Since purchasing managers tend to be mid-career employees, they typically have several years of work experience. Most work as buyers or purchasing agents for at least five years before advancing to this management role. As entry-level purchasing agents, these professionals usually complete up to a year of on-the-job training. During this time, they become adept at various aspects of supply chain management, including researching and negotiating with suppliers as well as tracking and planning for inventory adjustments.

Certifications

To succeed as a purchasing manager, consider earning a professional certification. Some employers require these credentials, especially for management positions. The most common procurement certifications include:

Certified Public Purchasing Officer

Designed for procurement professionals who work for government agencies, this credential is available from the Universal Public Procurement Certification Council. Candidates must hold a bachelor’s degree, have at least five years of procurement experience for a public agency and pass certification courses.

Certified Purchasing Professional

This credential is available from the American Purchasing Society and requires candidates to acquire points. You can earn points by publishing relevant articles, presenting at conferences, gaining industry experience and completing coursework.

Certified Supply Chain Professional

Available from the Association for Supply Chain Management, this credential requires candidates to have a bachelor’s degree, at least three years of procurement experience and pass a certification exam.

Senior Professional in Supply Chain Management

This credential requires procurement professionals to take courses and pass an exam administered by the Next Level Purchasing Association.

Skills

Purchasing managers need the following skills to excel in this role:

  • Computer skills: To conduct research, chart trends, write reports and communicate with suppliers, purchasing managers need basic computer skills. Most need to know standard spreadsheet, database, email and presentation software.

  • Decision-making skills: Purchasing managers frequently make crucial decisions. They must understand how to weigh benefits and drawbacks, forecast results and make quick choices to accomplish their goals.

  • Leadership skills: As managers, these professionals need leadership skills to manage and train teams. Purchasing managers also need to set goals, build teamwork and implement organizational strategies.

  • Math skills: Since purchasing managers frequently compare and evaluate costs, they need strong math skills. Most acquire these skills during their undergraduate studies.

  • Negotiation skills: Purchasing managers need negotiation skills to secure the most beneficial deals with suppliers. To negotiate successfully, they need to know how to assess internal parameters, evaluate supplier needs and devise compelling offers.

  • Procurement software: To handle complex research and negotiations, purchasing managers use procurement software. Most learn the basics of these applications while working as purchasing agents, and they can complete tutorials or training programs to refresh their skills.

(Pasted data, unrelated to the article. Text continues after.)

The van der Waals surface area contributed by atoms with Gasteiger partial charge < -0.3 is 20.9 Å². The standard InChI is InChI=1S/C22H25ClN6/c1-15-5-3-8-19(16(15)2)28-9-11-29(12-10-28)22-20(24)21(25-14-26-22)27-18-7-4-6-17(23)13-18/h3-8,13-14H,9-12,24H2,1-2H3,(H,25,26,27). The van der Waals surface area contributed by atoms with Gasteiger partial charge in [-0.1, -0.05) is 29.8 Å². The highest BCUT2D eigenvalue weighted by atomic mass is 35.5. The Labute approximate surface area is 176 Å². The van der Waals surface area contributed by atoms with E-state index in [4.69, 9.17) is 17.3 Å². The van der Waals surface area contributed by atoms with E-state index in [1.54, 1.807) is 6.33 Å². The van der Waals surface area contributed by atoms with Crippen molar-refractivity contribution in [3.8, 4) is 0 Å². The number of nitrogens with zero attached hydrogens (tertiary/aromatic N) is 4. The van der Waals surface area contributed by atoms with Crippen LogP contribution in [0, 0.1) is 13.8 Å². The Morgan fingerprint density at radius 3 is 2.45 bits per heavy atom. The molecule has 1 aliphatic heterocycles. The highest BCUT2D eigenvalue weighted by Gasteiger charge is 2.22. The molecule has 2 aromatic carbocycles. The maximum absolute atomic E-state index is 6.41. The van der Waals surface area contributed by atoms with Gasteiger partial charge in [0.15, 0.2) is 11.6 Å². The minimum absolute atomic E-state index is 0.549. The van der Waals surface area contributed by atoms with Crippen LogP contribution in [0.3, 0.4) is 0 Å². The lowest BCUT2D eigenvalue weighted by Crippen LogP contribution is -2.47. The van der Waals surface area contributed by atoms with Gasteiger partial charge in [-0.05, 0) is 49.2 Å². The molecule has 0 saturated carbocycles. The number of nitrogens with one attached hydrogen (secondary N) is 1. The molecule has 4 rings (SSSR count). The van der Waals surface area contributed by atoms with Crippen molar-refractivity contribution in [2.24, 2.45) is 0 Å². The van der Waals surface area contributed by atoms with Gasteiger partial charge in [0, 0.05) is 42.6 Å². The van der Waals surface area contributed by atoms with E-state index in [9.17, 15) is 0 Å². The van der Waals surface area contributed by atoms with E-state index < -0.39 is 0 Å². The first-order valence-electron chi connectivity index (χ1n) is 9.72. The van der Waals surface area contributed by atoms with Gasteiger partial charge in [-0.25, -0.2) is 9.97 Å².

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Purchasing manager work environment

Purchasing managers generally work at desks in office settings. They use computers and digital files, and they may have cubicles, enclosed offices or desks in open-layout spaces. Many purchasing managers also spend a portion of their work hours traveling, especially when they meet with clients or suppliers.

How to become a purchasing manager

To succeed as a purchasing manager, consider these four steps:

1. Get a bachelor’s degree.

To begin working in the procurement industry, you need a bachelor’s degree. Some of the most common degrees in this field include business administration, finance and supply chain management.

2. Earn a professional certification.

You can improve your skills and stand apart from the competition with a professional certification. Some of the most common include the Certified Purchasing Professional credential from the American Purchasing Society and the Senior Professional in Supply Chain Management certification from the Association for Supply Chain Management.

3. Work as a purchasing agent.

To advance to this management position, you need procurement industry experience. Most purchasing managers have at least five years of experience working as a buyer or purchasing agent.

4. Master key skills.

As you gain work experience, strive to cultivate and improve the necessary skills for this industry. Decision-making, negotiation and leadership skills are critical for purchasing managers.

Purchasing manager job description example

Smith Group is seeking an experienced purchasing manager to evaluate our buying processes and recommend more resource-efficient purchasing strategies. The ideal candidate will have at least five years of experience working as a purchasing agent and will understand how to set buying goals and best practices for inventory management. If you have strong negotiation and decision-making skills as well as experience managing teams, we would like to discuss this position with you.